Dr. Boozman's Check-up

Even though it has been a week since Thanksgiving, memories of the delicious dinner my family and I had to celebrate the holiday remain.  I bet they do for you as well.  In fact, if you are like me, you may be regretting the amount of turkey and stuffing you had.  I’m pretty sure that one meal will have a lasting effect on my waistline.

But as this CNN story highlights, for some Arkansans, Thanksgiving was not a day of feasting.  In fact, for these individuals and families, avoiding going to sleep hungry is a daily struggle.

Ken Kupchick, marketing director for the River Valley Regional Food Bank in Fort Smith told CNN some heart-wrenching stories that they have encountered in Arkansas’s second largest city.  Ken spoke of a mother who used to volunteer at a food pantry and is now in need of the organization’s services due to mounting medical bills for her children.  He recounted a story of an elderly lady who went from financial security to sorting through the dumpster garbage at the local grocery store after her husband passed away and her monthly income disappeared.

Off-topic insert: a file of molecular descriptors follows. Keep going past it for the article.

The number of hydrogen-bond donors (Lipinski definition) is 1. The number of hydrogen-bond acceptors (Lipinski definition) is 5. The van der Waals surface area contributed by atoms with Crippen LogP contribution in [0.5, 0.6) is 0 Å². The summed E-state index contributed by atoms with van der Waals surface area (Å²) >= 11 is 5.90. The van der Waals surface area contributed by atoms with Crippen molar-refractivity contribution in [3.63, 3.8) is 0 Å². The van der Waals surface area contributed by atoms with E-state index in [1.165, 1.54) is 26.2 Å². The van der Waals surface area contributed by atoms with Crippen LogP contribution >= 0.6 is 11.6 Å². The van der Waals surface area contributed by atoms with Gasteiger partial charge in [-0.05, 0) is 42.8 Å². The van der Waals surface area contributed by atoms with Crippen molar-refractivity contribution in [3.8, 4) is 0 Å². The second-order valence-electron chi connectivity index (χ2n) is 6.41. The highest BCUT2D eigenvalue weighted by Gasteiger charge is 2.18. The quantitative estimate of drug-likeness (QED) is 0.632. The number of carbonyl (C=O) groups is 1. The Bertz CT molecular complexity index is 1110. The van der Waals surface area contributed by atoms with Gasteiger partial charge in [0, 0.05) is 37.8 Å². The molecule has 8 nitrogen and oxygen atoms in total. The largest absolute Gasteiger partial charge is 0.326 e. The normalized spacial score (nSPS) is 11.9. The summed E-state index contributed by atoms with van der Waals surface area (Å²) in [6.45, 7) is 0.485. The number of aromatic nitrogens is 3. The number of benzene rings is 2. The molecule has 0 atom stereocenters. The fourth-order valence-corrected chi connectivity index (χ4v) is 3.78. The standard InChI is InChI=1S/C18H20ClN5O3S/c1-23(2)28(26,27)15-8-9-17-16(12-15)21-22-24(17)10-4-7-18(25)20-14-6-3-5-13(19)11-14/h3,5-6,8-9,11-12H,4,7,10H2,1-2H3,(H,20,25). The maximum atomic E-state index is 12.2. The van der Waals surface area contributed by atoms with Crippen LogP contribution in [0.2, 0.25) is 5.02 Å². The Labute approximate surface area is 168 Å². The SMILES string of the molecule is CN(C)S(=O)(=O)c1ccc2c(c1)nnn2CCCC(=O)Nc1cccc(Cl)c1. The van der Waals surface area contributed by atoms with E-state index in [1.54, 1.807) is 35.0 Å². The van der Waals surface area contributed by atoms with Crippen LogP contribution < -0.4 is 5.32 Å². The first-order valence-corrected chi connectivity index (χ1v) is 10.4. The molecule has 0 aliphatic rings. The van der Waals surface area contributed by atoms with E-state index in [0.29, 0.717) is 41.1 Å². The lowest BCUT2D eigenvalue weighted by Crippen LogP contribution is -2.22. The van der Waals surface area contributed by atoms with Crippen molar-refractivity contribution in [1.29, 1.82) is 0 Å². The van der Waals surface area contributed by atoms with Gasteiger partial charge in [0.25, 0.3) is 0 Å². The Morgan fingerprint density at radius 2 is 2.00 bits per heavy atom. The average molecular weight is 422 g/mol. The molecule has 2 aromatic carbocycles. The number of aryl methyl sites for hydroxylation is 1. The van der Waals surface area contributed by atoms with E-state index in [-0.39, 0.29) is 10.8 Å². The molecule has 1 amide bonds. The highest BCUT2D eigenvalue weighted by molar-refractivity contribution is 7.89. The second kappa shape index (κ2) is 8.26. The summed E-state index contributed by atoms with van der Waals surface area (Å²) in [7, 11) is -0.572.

I encourage you to read the CNN report as it is quite an eye-opening piece.

The hunger crisis is not just something that is happening in countries most of us will never set foot in.  Yes, we see those images on the nightly news, but the reality is we don’t have to go far to see that hunger exists here. 

According to recent studies, hunger is a struggle for one in six Americans and many of those suffering from food insecurities are children.  The most recent data from the United States Department of Agriculture shows that Arkansas has the lowest food security and at has the worst rate of childhood hunger in the nation with nearly 25 percent of Arkansas kids going to bed hungry.  The difficult economic times our country is facing only serves to exasperate the situation for these Americans.

The positive news is that each of us can help but an end to it. 

In Congress, a bipartisan coalition of Senators committed to fighting hunger and food insecurity are working to raise awareness and resources to address hunger issues both here at home and around the world.  As co-chair of the Hunger Caucus, I am a proud supporter of our latest initiative—the “Hour for Hunger”—which encourages Members of Congress to commit one hour of their time during the holidays to help raise awareness and put an end to hunger in their communities.

Washington alone cannot cure our nation’s hunger problems.  It will take a concerted effort in our states, cities and communities.  There is a part for us all to play in fight.  Please consider making a donation to a hunger-relief organization, like a centralized food bank, or a food pantry at your church this holiday season.

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